Israel turns to gasoil after bombings cut off gas
Pipeline bombings by Islamist groups have cut off Israeli gas supplies from Egypt, forcing the Jewish state to seek up to one million tonnes of gasoil on the international market to secure its energy needs for 2012, said a trader.
Flows were disrupted last week after a seventh attack on the pipeline in the desert peninsula of Sinai. At least one member of an armed Islamist group has been arrested in connection with the bombing. 'The main supply was coming from Egypt, but since the spring revolution the pipeline in Sinai supplying both Israel and Jordan has come under attack... and the Egyptians have stopped supplying,' revealed the trader, partly based in Israel.
The country's main electricity supplier is tendering to buy 750,000 tonnes of gasoil, with an option to purchase further volumes for a total one million tonnes for the year ahead. The contract will be awarded in December. Swiss-based oil trader Gunvor with close connections to Russia is the favourite to win the contract. 'It seems that one of the giants agreed to supply the whole volume, and it seems Gunvor will get the tender,' said a trader with direct knowledge in the tender process. But smaller volumes may be awarded to India's Reliance and an Azeri oil company called Socar, according to traders in the region. 'Reliance is very strong in that area. They have terminals, they have length. I think they are well-positioned to win this one,' said a trader based in Turkey. Despite attempts to secure the region after a security sweep in August, Egypt has been unable to protect the pipeline from coming under attack since the start of the Arab Spring.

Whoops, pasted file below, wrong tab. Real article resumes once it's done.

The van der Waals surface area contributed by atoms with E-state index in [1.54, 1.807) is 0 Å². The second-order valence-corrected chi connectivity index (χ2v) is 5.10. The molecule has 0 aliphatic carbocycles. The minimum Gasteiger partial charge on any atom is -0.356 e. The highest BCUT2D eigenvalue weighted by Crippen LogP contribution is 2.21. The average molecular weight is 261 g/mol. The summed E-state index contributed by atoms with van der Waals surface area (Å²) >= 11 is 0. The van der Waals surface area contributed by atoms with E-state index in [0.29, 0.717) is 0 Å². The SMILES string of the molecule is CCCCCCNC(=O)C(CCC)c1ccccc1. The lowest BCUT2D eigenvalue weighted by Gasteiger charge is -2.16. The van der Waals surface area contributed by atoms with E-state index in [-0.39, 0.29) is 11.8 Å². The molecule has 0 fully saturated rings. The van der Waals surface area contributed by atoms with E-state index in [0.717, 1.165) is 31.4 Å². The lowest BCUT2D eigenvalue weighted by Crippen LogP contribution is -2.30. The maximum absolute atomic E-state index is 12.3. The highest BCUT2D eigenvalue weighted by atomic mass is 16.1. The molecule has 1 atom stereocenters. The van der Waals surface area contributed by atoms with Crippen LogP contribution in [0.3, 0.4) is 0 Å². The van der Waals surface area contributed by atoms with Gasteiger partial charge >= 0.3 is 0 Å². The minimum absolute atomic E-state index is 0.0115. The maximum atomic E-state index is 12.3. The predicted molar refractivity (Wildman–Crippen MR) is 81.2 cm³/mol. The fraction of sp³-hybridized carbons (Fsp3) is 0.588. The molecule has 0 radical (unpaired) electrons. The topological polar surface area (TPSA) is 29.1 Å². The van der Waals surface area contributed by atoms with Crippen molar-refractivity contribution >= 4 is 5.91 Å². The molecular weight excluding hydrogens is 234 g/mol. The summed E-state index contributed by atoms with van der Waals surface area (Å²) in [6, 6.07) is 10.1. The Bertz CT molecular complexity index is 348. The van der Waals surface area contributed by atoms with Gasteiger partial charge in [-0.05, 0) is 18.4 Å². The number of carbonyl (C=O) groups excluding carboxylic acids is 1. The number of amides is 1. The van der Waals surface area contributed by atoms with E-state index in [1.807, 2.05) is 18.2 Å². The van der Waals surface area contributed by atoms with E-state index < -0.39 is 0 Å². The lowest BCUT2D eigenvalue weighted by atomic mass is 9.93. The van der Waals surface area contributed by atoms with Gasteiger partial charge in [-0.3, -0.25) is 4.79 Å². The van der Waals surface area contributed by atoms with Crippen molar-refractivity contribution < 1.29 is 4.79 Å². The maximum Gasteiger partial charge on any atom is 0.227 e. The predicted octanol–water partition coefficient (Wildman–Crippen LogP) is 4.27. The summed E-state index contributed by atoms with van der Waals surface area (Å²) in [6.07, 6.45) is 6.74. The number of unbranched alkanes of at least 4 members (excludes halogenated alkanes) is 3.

The Egyptian public is unhappy with the deal seen to provide gas to the Jewish state too cheaply, and six of the seven bombings have taken place since the overthrow of President Hosni Mubarak in February. International shareholders in the firm exporting Egyptian gas to Israel are now pursuing legal claims against Egypt for $8 billion in damages from contract violations in gas supplies, following disruptions caused by the bombings.
The Egyptian government said earlier this month it would step up security measures along the pipeline. Bedouin tribesmen will be recruited to form patrols and alarm devices are to be installed along the pipeline's route. But the million tonne tender for gasoil, which will be used, instead of gas, to produce electricity, suggests Israel expects energy supply from Egypt to remain irregular, if not cut off altogether in 2012.
The purchase is supportive for prices in the region, as the additional demand is expected to increase pressure in an already tightly balanced market for distillate products that has recently touched multi-month highs. 'In the big picture it is bullish for middle distillates. I think they will award the full amount... now Egypt has cut off their supplies,' said a trader operating in the region. Israeli news reports say the fuel purchases required to replace the gas will push electricity prices in the Jewish state up by 30 percent, attributing the figure to estimates by the Electricity Authority.
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